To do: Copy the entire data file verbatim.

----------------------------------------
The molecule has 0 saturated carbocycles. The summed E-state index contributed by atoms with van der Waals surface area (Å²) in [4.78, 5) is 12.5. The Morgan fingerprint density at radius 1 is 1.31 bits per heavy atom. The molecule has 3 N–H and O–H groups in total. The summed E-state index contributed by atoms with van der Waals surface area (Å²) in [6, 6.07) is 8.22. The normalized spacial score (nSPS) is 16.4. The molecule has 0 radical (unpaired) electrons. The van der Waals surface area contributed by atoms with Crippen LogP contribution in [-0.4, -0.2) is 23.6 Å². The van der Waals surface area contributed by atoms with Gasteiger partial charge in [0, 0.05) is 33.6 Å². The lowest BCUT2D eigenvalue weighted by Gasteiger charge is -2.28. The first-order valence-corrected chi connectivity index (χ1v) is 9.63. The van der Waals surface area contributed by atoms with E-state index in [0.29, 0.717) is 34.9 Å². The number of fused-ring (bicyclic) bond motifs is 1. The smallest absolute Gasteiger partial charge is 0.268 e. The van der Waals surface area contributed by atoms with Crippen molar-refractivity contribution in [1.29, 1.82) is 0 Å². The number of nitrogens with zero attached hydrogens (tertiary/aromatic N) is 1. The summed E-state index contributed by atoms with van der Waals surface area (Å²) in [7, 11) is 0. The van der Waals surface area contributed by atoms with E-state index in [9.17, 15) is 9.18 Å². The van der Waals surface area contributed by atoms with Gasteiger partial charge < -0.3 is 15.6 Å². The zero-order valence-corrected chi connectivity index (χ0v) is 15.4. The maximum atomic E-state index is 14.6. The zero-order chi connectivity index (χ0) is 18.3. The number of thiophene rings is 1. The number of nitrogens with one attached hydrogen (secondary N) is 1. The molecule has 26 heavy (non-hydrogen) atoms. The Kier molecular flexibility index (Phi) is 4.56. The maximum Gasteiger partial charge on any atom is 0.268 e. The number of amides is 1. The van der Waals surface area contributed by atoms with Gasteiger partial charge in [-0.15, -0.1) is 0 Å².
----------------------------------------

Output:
The molecule has 0 saturated carbocycles. The summed E-state index contributed by atoms with van der Waals surface area (Å²) in [4.78, 5) is 12.5. The Morgan fingerprint density at radius 1 is 1.31 bits per heavy atom. The molecule has 3 N–H and O–H groups in total. The summed E-state index contributed by atoms with van der Waals surface area (Å²) in [6, 6.07) is 8.22. The normalized spacial score (nSPS) is 16.4. The molecule has 0 radical (unpaired) electrons. The van der Waals surface area contributed by atoms with Crippen LogP contribution in [-0.4, -0.2) is 23.6 Å². The van der Waals surface area contributed by atoms with Gasteiger partial charge in [0, 0.05) is 33.6 Å². The lowest BCUT2D eigenvalue weighted by Gasteiger charge is -2.28. The first-order valence-corrected chi connectivity index (χ1v) is 9.63. The van der Waals surface area contributed by atoms with E-state index in [0.29, 0.717) is 34.9 Å². The number of fused-ring (bicyclic) bond motifs is 1. The smallest absolute Gasteiger partial charge is 0.268 e. The van der Waals surface area contributed by atoms with Crippen molar-refractivity contribution in [1.29, 1.82) is 0 Å². The number of nitrogens with zero attached hydrogens (tertiary/aromatic N) is 1. The summed E-state index contributed by atoms with van der Waals surface area (Å²) in [7, 11) is 0. The van der Waals surface area contributed by atoms with E-state index in [9.17, 15) is 9.18 Å². The van der Waals surface area contributed by atoms with Gasteiger partial charge < -0.3 is 15.6 Å². The zero-order valence-corrected chi connectivity index (χ0v) is 15.4. The maximum atomic E-state index is 14.6. The zero-order chi connectivity index (χ0) is 18.3. The number of thiophene rings is 1. The number of nitrogens with one attached hydrogen (secondary N) is 1. The molecule has 26 heavy (non-hydrogen) atoms. The Kier molecular flexibility index (Phi) is 4.56. The maximum Gasteiger partial charge on any atom is 0.268 e. The number of amides is 1. The van der Waals surface area contributed by atoms with Gasteiger partial charge in [-0.15, -0.1) is 0 Å².